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Health Groups Lend Support to Cigarette Warning Labels


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Health Groups Lend Support to Cigarette Warning Labels

Health groups have rallied against tobacco companies in support of the Food & Drug Administration's cigarette warning labels, The Associated Press reports.

On Wednesday, tobacco companies R.J. Reynolds Tobacco and Lorillard Tobacco went to court to protest the graphic cigarette labels proposed by the FDA, which show disturbing imagery such as sewn-up corpses of smokers or lungs charred by years of smoke.

While the tobacco industry claims the labels violate their right to freedom of speech, health groups recently asserted that the general public's health and safety should come first over their First Amendment rights.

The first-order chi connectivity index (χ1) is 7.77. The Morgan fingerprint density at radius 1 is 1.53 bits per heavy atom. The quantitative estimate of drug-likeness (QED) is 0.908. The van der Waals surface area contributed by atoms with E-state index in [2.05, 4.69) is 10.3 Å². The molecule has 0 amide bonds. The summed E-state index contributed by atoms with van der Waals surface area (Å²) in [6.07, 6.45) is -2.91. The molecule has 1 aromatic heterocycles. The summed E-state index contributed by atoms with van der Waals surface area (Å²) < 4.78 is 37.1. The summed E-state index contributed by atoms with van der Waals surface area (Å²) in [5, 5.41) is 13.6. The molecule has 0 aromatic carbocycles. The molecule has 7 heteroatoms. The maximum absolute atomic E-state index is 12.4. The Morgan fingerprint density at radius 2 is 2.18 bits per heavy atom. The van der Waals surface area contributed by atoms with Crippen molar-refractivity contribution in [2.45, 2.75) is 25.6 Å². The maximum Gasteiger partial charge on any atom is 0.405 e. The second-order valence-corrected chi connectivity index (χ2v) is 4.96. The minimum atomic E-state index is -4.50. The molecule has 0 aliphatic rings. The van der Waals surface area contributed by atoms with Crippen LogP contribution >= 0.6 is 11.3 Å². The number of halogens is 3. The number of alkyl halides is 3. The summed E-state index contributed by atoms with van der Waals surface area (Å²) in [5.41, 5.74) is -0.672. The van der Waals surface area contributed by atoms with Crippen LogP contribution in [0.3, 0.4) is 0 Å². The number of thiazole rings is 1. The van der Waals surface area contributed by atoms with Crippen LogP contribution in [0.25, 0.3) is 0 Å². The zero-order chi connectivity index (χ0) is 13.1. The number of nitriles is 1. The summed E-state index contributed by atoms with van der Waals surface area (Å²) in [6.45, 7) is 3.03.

"It is difficult to imagine any product for which the government has a stronger interest in ensuring effective warnings to consumers. ... Tobacco products are unique among consumer goods: They kill up to one-half of the people who use them as they are intended to be used," a spokesperson told the news source.

The FDA approved nine warning labels in June that will need to be placed on all cigarette packages. Long-time smokers, however, doubt the efficiency of the stickers, with many admitting they already know the dangers of the habit.